There has been a continuous and growing interest for grid connected solar rooftops across India. This is primarily due to shift in consumer behaviour across all consumer categories (residential, industrial, commercial, etc.). The consumer is not just interested in consuming electricity but also producing it. By installing solar in their own premise, they can now produce and save on electricity bills. This prosumer behaviour is expected to rise further and attract more interest and investment on solar rooftop models.
Each state has its own load profile and installation capacity. Hence, to match up the industry trend, ensure grid stability, reduce environmental impact and power companies’ losses, the solar rooftop policy varies from state to state. In general, we cannot say which state has a best solar rooftop net metering policy as there are several factors which need to be considered while making a comparison.
In this blog, we have compared the solar rooftop policy of three states for residential consumers: Tamil Nadu, Andhra Pradesh, and Karnataka. The key assumptions considered for comparison are mentioned below,
The simulation result of above parameters for three states is shown below,
- In residential solar rooftop with the 1kW system, Tamil Nadu has a favourable policy (payback less than 5 years) among the three states because of the subsidy provided by state government.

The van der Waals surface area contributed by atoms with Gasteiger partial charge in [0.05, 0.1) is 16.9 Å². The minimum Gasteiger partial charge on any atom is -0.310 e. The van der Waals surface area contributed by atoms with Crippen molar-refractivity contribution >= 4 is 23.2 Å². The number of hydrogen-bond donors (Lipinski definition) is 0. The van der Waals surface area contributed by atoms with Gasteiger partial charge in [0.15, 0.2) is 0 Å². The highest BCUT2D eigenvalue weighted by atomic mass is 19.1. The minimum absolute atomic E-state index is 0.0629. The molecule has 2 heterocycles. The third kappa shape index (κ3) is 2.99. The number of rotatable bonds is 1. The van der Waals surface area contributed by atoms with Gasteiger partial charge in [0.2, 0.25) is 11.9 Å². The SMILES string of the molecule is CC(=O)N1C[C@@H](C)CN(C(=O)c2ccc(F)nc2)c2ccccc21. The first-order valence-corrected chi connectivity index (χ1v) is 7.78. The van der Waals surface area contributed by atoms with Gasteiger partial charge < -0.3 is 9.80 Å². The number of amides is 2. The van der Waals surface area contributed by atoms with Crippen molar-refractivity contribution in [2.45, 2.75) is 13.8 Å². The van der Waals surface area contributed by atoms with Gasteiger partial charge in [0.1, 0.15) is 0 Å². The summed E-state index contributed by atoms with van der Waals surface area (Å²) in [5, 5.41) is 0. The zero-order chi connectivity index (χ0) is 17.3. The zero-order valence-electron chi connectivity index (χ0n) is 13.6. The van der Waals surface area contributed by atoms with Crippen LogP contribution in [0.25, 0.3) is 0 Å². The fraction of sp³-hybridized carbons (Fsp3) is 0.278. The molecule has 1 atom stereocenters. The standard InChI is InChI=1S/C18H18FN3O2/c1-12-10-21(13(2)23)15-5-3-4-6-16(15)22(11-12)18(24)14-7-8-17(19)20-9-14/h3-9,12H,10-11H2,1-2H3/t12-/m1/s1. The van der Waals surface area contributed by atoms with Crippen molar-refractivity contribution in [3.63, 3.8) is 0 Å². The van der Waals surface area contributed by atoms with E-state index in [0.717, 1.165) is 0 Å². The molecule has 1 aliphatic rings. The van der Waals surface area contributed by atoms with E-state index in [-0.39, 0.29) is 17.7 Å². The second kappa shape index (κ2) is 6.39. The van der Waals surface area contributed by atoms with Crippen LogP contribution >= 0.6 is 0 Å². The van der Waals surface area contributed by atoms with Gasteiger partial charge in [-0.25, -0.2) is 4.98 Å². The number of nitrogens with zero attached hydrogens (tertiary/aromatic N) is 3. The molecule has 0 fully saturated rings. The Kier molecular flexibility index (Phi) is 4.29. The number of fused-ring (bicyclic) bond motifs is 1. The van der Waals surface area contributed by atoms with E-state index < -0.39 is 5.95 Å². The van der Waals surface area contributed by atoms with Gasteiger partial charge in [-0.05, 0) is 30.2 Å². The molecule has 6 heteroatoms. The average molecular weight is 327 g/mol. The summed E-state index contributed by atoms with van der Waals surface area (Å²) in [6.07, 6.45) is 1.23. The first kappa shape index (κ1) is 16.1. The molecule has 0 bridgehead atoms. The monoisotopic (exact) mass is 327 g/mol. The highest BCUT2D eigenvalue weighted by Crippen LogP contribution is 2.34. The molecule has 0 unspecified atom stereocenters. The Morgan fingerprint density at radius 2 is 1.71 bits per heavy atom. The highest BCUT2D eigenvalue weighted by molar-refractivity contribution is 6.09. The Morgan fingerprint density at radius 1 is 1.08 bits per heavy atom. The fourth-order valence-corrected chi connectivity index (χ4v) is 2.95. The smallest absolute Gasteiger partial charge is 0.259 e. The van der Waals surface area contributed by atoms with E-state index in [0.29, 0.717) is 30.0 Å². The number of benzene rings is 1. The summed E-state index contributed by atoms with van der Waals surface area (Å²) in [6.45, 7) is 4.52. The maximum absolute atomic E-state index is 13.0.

- For given power consumption level, the bill saving due of Andhra Pradesh consumer is higher than Karnataka. This is mainly due to the tariff slab difference between the two states.
Scenario Analysis 1: Average Monthly Consumption Vs Payback Period (In years)
Higher the monthly units consumed, higher the power tariff and hence the electricity bill. Therefore, every solar unit generated will deduct one unit from higher power tariff slab. Below is the scenario analysis performed to check the impact on payback period by changing the input parameter ‘monthly consumption’ and keeping other parameters same.
Conclusion: The payback period is dependent on consumer tariff slab, monthly power consumption, and solar generation capacity.
Scenario Analysis 2: Debt Equity Ratio Vs Annualized cost of solar generation over 25 years
Below table summarizes the impact of interest rate and debt portion on annualized cost of solar generation over 25 years.
Conclusion: The debt portion has a significant impact on annualized per unit cost of generation. The cost per unit may go up to 42% higher when compared with no debt situation.
In general, the payback period for 1kW solar rooftop system is 10 to 15 years without subsidy. Keeping in mind, MNRE priority on residential buildings is lower and high payback period, the adoption of grid connected solar rooftop may take more time to unlock the potential residential category promises. Hence, state government needs to step forward to provide financial assistance to meet their renewable targets by 2022.
Similar kind of analysis can also be extended to compare the solar rooftop policy for other consumer categories (commercial, industrial, etc.). In such case, the benefits like a central subsidy, 80% accelerated depreciation, MAT credits, etc. also needs to be properly accounted to determine the solar project feasibility and tax liabilities for project developers.